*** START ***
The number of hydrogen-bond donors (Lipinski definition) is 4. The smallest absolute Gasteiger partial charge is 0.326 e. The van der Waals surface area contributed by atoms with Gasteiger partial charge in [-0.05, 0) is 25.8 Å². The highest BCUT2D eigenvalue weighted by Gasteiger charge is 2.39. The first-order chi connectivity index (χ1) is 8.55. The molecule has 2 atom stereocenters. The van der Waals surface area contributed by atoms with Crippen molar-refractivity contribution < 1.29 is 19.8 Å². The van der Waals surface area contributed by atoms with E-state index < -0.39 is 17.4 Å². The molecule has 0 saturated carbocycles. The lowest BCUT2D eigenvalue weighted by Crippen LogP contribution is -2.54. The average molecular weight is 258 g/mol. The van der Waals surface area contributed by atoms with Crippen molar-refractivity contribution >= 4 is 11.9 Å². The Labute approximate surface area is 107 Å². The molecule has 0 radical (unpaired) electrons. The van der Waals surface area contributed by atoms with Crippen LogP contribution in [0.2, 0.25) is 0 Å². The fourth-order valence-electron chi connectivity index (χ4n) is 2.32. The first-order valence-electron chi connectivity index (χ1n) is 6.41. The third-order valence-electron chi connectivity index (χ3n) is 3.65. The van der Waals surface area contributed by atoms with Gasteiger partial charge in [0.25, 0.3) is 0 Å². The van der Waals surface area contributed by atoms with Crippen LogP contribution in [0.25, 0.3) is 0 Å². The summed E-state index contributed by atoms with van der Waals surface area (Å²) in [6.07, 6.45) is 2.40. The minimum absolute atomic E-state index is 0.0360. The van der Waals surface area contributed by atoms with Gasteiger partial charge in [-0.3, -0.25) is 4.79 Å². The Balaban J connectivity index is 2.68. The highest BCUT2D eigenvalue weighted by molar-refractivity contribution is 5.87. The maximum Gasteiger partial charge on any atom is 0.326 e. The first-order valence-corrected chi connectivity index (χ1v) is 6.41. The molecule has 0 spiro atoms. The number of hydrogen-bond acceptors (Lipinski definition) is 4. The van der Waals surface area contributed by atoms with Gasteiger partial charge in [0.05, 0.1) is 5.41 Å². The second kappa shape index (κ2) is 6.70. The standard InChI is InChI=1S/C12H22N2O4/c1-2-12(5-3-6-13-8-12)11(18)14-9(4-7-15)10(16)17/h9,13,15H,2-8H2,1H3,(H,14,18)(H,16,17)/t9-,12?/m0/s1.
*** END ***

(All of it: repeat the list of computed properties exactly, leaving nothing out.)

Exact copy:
The number of hydrogen-bond donors (Lipinski definition) is 4. The smallest absolute Gasteiger partial charge is 0.326 e. The van der Waals surface area contributed by atoms with Gasteiger partial charge in [-0.05, 0) is 25.8 Å². The highest BCUT2D eigenvalue weighted by Gasteiger charge is 2.39. The first-order chi connectivity index (χ1) is 8.55. The molecule has 2 atom stereocenters. The van der Waals surface area contributed by atoms with Crippen molar-refractivity contribution < 1.29 is 19.8 Å². The van der Waals surface area contributed by atoms with E-state index < -0.39 is 17.4 Å². The molecule has 0 saturated carbocycles. The lowest BCUT2D eigenvalue weighted by Crippen LogP contribution is -2.54. The average molecular weight is 258 g/mol. The van der Waals surface area contributed by atoms with Crippen molar-refractivity contribution >= 4 is 11.9 Å². The Labute approximate surface area is 107 Å². The molecule has 0 radical (unpaired) electrons. The van der Waals surface area contributed by atoms with Crippen LogP contribution in [0.2, 0.25) is 0 Å². The fourth-order valence-electron chi connectivity index (χ4n) is 2.32. The first-order valence-electron chi connectivity index (χ1n) is 6.41. The third-order valence-electron chi connectivity index (χ3n) is 3.65. The van der Waals surface area contributed by atoms with Gasteiger partial charge in [0.25, 0.3) is 0 Å². The van der Waals surface area contributed by atoms with Crippen LogP contribution in [0.25, 0.3) is 0 Å². The summed E-state index contributed by atoms with van der Waals surface area (Å²) in [6.07, 6.45) is 2.40. The minimum absolute atomic E-state index is 0.0360. The van der Waals surface area contributed by atoms with Gasteiger partial charge in [-0.3, -0.25) is 4.79 Å². The Balaban J connectivity index is 2.68. The highest BCUT2D eigenvalue weighted by molar-refractivity contribution is 5.87. The maximum Gasteiger partial charge on any atom is 0.326 e. The first-order valence-corrected chi connectivity index (χ1v) is 6.41. The molecule has 0 spiro atoms. The number of hydrogen-bond acceptors (Lipinski definition) is 4. The van der Waals surface area contributed by atoms with Gasteiger partial charge in [0.05, 0.1) is 5.41 Å². The second kappa shape index (κ2) is 6.70. The standard InChI is InChI=1S/C12H22N2O4/c1-2-12(5-3-6-13-8-12)11(18)14-9(4-7-15)10(16)17/h9,13,15H,2-8H2,1H3,(H,14,18)(H,16,17)/t9-,12?/m0/s1.